The second adventure began when I was informed that the property on which the bomber crashed was sold to the National Park system shortly after WWII for, The Blue Ridge Parkway, at the site of what is considered to be the most photographed spot on the parkway, Mabry’s Mill. Calls to their historian brought forth the same answer as before; what crash? Several months later National Park authorities verified it was indeed their property and classified it as an archaeological site.

The surprises and adventures continued.

From a reliable source I was informed that my little book is believed to be the only one written about the “Buy a Bomber” program, so it is being widely accepted historically as symbolic of the patriotism permeating home front America during that Great War. Publisher’s Weekly/Book Life honored it with a positive review; it received an endorsement from a World War II expert and a Finalist nod at the 2016 Next Generation Indie Book Awards. 

This little story has taken me to Florida to meet one of the pilots, now one hundred-years old; to Virginia to hear tales of the day a B-17 bomber fell out of the sky from then 6, 8 and 11-year olds, currently in their late ‘80’s and 90’s; to a WW2 Club in  Florida whose leader is a renowned WWII expert; to the Yankee Air Museum in Michigan to meet pilots and aviation enthusiasts; to classes of Civil Air Patrol Cadets, young patriotic teens who renewed my faith in the youth of today; to historical societies, libraries, museums, bookstores, senior communities and even a donut shop. And everywhere I go, people tell me wonderful stories of a time when American citizens worked together and sacrificed to help preserve our freedom.

But the greatest adventure is still to come. Several weeks ago I received a letter informing me that a Historical Marker will be placed at the crash site at Mabry’s Mill on The Blue Ridge Parkway to honor the pre-history of the bomber that crashed there during World War II. South High alumni are already planning a bus tour in anticipation of the dedication ceremony to take place sometime next year. And, as so many years ago, South High School alumni have stepped forward to raise the $2000 needed to pay for the marker.

Did I mention South High school closed in 1968? That undefinable “SPIRIT” of South High lives on.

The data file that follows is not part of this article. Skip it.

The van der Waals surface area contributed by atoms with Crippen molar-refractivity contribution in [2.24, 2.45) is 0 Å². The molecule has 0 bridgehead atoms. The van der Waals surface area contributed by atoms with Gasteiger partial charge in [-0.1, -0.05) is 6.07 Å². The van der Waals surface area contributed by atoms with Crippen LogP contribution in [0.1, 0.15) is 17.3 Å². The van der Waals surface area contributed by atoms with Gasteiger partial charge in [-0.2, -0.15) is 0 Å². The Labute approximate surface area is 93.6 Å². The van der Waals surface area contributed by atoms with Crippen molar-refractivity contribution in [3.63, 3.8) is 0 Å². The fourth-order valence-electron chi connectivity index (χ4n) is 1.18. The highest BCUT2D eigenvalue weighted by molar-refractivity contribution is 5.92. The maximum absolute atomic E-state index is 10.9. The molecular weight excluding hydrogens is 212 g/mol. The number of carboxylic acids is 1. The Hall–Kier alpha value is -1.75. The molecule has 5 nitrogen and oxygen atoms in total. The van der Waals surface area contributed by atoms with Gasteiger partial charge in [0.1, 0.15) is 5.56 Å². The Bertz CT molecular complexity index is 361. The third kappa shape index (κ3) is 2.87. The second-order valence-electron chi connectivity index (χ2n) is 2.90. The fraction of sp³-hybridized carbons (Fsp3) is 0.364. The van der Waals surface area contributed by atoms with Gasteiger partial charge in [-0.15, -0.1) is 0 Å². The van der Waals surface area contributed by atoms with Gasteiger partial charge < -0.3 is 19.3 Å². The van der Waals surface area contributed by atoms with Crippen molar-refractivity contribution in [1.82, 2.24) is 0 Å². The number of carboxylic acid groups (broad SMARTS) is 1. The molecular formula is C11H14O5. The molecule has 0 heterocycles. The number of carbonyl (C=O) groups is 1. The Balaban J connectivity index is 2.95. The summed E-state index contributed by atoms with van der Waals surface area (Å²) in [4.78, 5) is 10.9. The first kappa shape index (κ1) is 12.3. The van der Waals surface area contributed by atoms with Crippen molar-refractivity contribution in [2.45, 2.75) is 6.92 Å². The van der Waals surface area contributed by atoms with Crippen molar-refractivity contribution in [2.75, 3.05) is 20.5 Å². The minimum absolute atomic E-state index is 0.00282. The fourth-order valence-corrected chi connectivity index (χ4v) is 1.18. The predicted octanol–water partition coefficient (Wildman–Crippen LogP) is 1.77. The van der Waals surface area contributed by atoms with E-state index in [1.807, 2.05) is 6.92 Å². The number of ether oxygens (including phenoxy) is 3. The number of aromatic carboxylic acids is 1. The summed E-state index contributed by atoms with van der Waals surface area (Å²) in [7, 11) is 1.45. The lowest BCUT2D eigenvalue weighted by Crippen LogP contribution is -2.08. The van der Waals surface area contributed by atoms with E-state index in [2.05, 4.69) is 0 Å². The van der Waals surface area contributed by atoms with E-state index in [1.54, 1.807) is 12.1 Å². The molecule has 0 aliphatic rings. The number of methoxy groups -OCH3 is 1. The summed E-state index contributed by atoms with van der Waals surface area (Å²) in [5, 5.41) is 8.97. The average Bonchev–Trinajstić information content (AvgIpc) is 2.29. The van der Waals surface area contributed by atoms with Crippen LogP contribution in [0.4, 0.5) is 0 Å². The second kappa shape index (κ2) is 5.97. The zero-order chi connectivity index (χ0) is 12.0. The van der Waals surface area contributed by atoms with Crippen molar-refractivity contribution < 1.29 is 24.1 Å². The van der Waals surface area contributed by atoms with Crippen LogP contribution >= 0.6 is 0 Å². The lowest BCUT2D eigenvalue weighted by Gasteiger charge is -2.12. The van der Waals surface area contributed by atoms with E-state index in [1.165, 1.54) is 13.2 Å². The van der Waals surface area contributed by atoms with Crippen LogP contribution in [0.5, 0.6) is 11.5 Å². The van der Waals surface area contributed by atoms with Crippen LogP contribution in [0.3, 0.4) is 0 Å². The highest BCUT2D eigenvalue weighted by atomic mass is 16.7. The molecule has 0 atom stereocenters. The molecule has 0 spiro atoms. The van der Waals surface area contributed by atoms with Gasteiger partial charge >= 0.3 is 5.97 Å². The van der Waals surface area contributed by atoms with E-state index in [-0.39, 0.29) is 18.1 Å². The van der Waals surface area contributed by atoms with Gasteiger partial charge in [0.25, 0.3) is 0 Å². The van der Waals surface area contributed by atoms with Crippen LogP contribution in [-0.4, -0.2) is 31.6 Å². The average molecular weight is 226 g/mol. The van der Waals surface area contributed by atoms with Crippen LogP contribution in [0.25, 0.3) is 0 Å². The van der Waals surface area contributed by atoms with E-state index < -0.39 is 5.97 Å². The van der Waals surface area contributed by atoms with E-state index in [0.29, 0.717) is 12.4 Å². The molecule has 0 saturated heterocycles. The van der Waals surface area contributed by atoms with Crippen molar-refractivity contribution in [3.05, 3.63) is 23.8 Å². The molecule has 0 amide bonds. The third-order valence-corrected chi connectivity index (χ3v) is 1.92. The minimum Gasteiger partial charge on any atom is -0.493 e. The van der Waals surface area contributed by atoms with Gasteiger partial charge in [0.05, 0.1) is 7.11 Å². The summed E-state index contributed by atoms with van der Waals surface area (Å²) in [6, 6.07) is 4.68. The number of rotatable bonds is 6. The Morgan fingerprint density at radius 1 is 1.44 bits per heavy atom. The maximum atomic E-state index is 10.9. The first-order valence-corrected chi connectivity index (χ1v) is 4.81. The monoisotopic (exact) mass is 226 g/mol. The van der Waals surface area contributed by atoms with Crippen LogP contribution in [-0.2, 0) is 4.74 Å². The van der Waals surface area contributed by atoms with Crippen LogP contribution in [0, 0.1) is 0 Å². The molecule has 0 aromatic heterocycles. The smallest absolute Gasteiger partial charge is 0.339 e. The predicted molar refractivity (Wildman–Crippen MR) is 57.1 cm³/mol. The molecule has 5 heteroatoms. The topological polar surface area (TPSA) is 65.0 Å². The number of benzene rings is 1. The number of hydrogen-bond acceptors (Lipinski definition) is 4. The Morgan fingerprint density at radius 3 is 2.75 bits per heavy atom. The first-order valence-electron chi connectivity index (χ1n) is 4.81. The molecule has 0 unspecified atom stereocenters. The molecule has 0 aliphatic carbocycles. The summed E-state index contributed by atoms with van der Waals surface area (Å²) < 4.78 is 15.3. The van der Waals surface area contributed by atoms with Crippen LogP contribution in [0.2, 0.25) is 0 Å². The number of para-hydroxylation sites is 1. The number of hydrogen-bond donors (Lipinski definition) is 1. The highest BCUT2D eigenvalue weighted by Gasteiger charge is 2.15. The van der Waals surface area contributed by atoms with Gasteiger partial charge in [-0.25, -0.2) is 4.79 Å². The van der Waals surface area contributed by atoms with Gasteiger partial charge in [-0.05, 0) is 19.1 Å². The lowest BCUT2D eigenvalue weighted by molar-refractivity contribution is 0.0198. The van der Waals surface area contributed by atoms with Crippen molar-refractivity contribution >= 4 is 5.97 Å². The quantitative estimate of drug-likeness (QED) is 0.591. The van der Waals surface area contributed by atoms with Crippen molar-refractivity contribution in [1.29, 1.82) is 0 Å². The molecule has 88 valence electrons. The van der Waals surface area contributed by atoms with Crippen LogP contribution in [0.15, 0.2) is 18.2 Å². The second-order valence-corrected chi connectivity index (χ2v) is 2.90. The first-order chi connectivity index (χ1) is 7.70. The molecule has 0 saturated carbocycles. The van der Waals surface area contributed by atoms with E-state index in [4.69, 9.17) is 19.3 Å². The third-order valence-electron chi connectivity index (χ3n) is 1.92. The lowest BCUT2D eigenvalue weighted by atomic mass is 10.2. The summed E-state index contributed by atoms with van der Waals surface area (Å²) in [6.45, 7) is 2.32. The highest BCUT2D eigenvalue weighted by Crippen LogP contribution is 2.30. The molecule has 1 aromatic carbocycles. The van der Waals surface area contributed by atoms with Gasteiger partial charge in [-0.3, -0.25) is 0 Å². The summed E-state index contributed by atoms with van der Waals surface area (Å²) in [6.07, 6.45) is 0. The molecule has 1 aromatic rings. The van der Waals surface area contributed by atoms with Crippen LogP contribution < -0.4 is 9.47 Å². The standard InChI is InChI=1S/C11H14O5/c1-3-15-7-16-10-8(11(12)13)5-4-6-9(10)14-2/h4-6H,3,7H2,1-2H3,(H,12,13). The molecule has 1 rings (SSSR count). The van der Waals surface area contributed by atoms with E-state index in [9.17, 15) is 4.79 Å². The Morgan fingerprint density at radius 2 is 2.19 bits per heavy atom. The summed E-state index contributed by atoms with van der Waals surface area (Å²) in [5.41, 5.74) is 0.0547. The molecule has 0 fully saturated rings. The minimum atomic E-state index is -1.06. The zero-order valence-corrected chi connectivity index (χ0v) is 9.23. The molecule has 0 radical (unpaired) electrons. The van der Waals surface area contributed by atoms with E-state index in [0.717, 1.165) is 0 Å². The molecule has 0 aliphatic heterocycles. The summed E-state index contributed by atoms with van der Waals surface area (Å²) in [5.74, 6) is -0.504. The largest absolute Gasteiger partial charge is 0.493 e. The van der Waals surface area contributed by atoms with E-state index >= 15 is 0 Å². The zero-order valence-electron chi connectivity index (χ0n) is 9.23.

This story was written to honor the alumni who attended South High School in 1943. In my wildest dreams I could never have predicted how it would resonate far beyond those alumni with Americans of all ages and result in the placement of a historical marker on The Blue Ridge Parkway. 

Writing this non-fiction story has afforded me adventures beyond my wildest dreams.

And yes, I’m from South High School and couldn’t be prouder!

Leave a comment and I'll put your name in a hat to win an autographed copy of the book. 

To have Sandra Warren visit your school or organization, visit the Contact page on her website: or or email: 


Wednesday, May 25, 2016

Non-fiction authors understand the frustration of doing tons of research for a book and then having to whittle it down for publication, often leaving awesome facts and photos on the cutting room floor. This happened to me recently after finishing the book, We Bought A WWII Bomber. I kept thinking there must be something I can do with all this wonderful extraneous material.

Then it hit me. Do a photobook!

After the book came out new facts and photographs came to light. Where could I put all this new information so it wouldn't get lost? Where could I put it so it would be handy to share at presentations?

Do a photobook!

Folks kept asking me things like, where I got the idea for this story? Where I looked for information? How did I know where to look? Others were curious about my research and writing process.

It hit me again. Do a photobook!

There's nothing that says a photobook is just for photos. You can explain your writing process through the pages of a photobook.

And then there are photos taken at my Book Launch, signings, presentations and other events, not to mention awesome reviews and even a national award. Should they get filed away in a box or lost on my computer?

They could but why not put them in a photobook?

Photos not in book 
Ring made from Bomber Part
 to me at a book signing

Photos of bomber crash given to me
at a presentation after publication
What is a photo book? Traditionally, it's exactly as it sounds; a book full of photos. But it doesn't have to be. All photobook software offers options for backgrounds and borders. You can even put picture frames around the photos. Included is a texting tool to add photo captions. You can fill the page with words if you prefer. You choose the size, number of pages, cover design, hardback or paperback. The final outcome is determined by your pocketbook and your vision.

Multiple online companies provide the service for reasonable prices. Once listed on their website you will receive discount coupons for various shapes and sizes. You create the book online after downloading company software. Once you plug in your photos and text and push SEND, the book will arrive on your doorstep most often within 10 days.

Three of the most popular companies are, and The latter is the one I like best, probably because I've used it the most.

If you'd like to try a photobook from, I was recently sent a coupon code to pass on to my friends. (I do not work for nor will I benefit from sharing this offer.) From now until the end of 2016, you can receive 60% off on a photobook of your choice by plugging in the following:

 Code: PBLOVE2908TG14 Voucher expires 31st December 2016 

Check on the photobook website of your choice for additional coupons. There maybe a better offer especially around a holiday.